Pepper (1942/70) listed three other world hypotheses (worldviews): the generating-substance hypothesis, animism, and mysticism. He rejected them, but I think that, although not much attention has been paid to them in plant morphology, they present important additional perspectives that complement the predominant views on plant form. In a sense they may even go beyond philosophy and science to the source of existence.
The generating-substance hypothesis
According to Pepper, this hypothesis that originated with pre-Socratic philosophers was the first self-conscious world hypothesis in Europe. It posits one or more than one substances that generate the manifoldness of reality. For Thales this substance was water, for Anaximenes air, for Empedocles water, air, earth and fire, and for Anaximander “apeiron,” which has been translated as indefinite, boundless, and infinite. Apeiron generates opposites, which then give rise to everything else. One pair of opposites is genesis and decay, which also figure prominently in process morphology in the form of growth and decay. But whereas growth and decay as well as differentiation and dedifferentiation form the starting point of process morphology, Anaximander traces them back to apeiron. Thus ultimately the diversity of plant form can be seen as arising out of boundless infinity. I think that this view comes close to or even merges with mysticism (see below). However, generation of form out of one material substance such as water or air seems no longer tenable.
Goethe’s (1831) reference to the mysterious ground of everything (“den geheimnsissvollen Urgrund aller Dinge”) may be seen as pointing to apeiron. Whether the following verse also points to apeiron in not so clear:
Und es ist das ewig Eine
Das sich vielfach offenbart.
(And it is the eternal One
That manifests itself in many ways)
If the eternal One is equated with the mysterious ground of everything, then it may point to apeiron. If, however, it refers to an underlying type, an idea, or Platonic form (essence) that manifests in many ways, then it is at best a derivative of apeiron. It seems that Troll interprets this verse in an essentialist way (Troll 1926, pp. 21 and 99).
According to this view, everything is animated. Being animated can have different meanings such as reference to a soul or spirit(s) and/or subtle energy fields extending from physical bodies. Recognizing that plants are not just material objects but endowed with spirit(s) leads to reverence, which requires a spiritual transformation or at least a change in attitude of the researcher. Recognizing subtle energy fields such as auras may require a change in the state of consciousness of the observer (see, for example, Steiner 1950, Greene 2009, Olwen 2017). Some people, including myself, can see auras. It seems that children often see auras because they may draw them, but they often lose this ability as they grow up in our predominantly materialistic culture. Those who cannot see auras understandably tend to be skeptical, but there is some scientific evidence for subtle energies (see, for example, Tiller 2007, Sattler 2016, Chapter 2).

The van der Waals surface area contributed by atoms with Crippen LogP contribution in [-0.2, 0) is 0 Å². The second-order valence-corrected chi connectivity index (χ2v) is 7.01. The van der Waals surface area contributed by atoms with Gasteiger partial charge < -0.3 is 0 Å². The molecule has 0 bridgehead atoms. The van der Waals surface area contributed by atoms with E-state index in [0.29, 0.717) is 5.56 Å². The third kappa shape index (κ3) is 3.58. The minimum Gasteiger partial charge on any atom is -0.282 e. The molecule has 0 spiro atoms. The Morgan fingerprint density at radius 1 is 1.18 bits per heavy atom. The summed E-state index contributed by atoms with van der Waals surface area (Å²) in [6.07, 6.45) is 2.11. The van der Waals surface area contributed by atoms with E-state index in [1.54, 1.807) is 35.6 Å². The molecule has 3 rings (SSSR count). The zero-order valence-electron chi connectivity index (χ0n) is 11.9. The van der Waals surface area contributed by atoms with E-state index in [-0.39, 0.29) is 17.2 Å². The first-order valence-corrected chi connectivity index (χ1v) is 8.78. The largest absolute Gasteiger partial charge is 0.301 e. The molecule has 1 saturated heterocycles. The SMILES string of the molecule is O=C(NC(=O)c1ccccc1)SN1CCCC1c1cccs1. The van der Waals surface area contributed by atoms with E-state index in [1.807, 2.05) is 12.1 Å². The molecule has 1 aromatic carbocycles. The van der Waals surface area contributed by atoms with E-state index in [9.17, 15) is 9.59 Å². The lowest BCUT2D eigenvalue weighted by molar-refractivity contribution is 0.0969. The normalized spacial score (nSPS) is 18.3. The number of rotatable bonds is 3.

Auras have significance for plant morphology because they show that plants do not have a sharp boundary where most people see it but extend into the environment. Although auras tend to be rather dynamic, different layers have been distinguished and different names have been used for these layers by different authors (see Sattler: Body, Speech and Mind). All of them are integrated into a universal energy field that has also been referred to as beingness, no-thingness, and unity consciousness (Geene 2009) or spirit that encompasses matter (Wilber 2006, 2007).
Our state of consciousness influences our perception of the world, including the morphology of plants. And since our state of consciousness is not separate from what we observe, it has also a potential influence on whatever we observe such as humans, animals or plants. In other words, we do not only perceive what is around us, we also may influence its being. Thus, a loving person may have a different influence than a violent person and consequently may have a different perception. For example, a person to whom a plant or animal or human being is only a material mechanism influences and perceives them differently from a person who loves and reveres them (see also Shepard 1993, Sattler 2016, Chapters 6, 12).
For Goethe nature was animated, loving, divine and mysterious. One of his poems is entitled “Weltseele” (world-soul); in another poem entitled “Eins und Alles” (One and All), he wrote:
Weltseele, komm, uns zu durchdringen!
Dann mit dem Weltgeist selbst zu ringen,
Wird unserer Kräfte Hochberuf.
(World-soul, come forth, within us nestle.
The world’s own spirit we shall wrestle –
This is our being’s highest thought)
(quoted from the translation in Magnus 1961, p. 183)